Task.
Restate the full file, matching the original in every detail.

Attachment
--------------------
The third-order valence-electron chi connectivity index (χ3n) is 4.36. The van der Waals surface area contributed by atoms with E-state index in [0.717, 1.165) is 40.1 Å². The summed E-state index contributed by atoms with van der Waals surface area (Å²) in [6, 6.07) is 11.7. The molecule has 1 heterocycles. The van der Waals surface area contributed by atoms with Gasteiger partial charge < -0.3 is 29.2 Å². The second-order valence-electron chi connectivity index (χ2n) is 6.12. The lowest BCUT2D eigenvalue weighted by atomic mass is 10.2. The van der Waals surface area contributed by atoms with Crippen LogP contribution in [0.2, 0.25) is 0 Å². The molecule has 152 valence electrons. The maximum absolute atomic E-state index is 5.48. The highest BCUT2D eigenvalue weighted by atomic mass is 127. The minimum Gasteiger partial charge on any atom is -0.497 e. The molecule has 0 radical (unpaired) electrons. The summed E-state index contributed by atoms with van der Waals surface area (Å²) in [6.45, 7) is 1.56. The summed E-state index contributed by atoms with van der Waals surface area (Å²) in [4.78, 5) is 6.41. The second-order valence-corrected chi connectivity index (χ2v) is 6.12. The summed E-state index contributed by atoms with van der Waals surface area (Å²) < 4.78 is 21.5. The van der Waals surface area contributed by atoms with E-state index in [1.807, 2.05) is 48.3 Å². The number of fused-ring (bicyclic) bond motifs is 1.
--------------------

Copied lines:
The third-order valence-electron chi connectivity index (χ3n) is 4.36. The van der Waals surface area contributed by atoms with E-state index in [0.717, 1.165) is 40.1 Å². The summed E-state index contributed by atoms with van der Waals surface area (Å²) in [6, 6.07) is 11.7. The molecule has 1 heterocycles. The van der Waals surface area contributed by atoms with Gasteiger partial charge < -0.3 is 29.2 Å². The second-order valence-electron chi connectivity index (χ2n) is 6.12. The lowest BCUT2D eigenvalue weighted by atomic mass is 10.2. The van der Waals surface area contributed by atoms with Crippen LogP contribution in [0.2, 0.25) is 0 Å². The molecule has 152 valence electrons. The maximum absolute atomic E-state index is 5.48. The highest BCUT2D eigenvalue weighted by atomic mass is 127. The minimum Gasteiger partial charge on any atom is -0.497 e. The molecule has 0 radical (unpaired) electrons. The summed E-state index contributed by atoms with van der Waals surface area (Å²) in [6.45, 7) is 1.56. The summed E-state index contributed by atoms with van der Waals surface area (Å²) in [4.78, 5) is 6.41. The second-order valence-corrected chi connectivity index (χ2v) is 6.12. The summed E-state index contributed by atoms with van der Waals surface area (Å²) < 4.78 is 21.5. The van der Waals surface area contributed by atoms with E-state index in [1.807, 2.05) is 48.3 Å². The number of fused-ring (bicyclic) bond motifs is 1.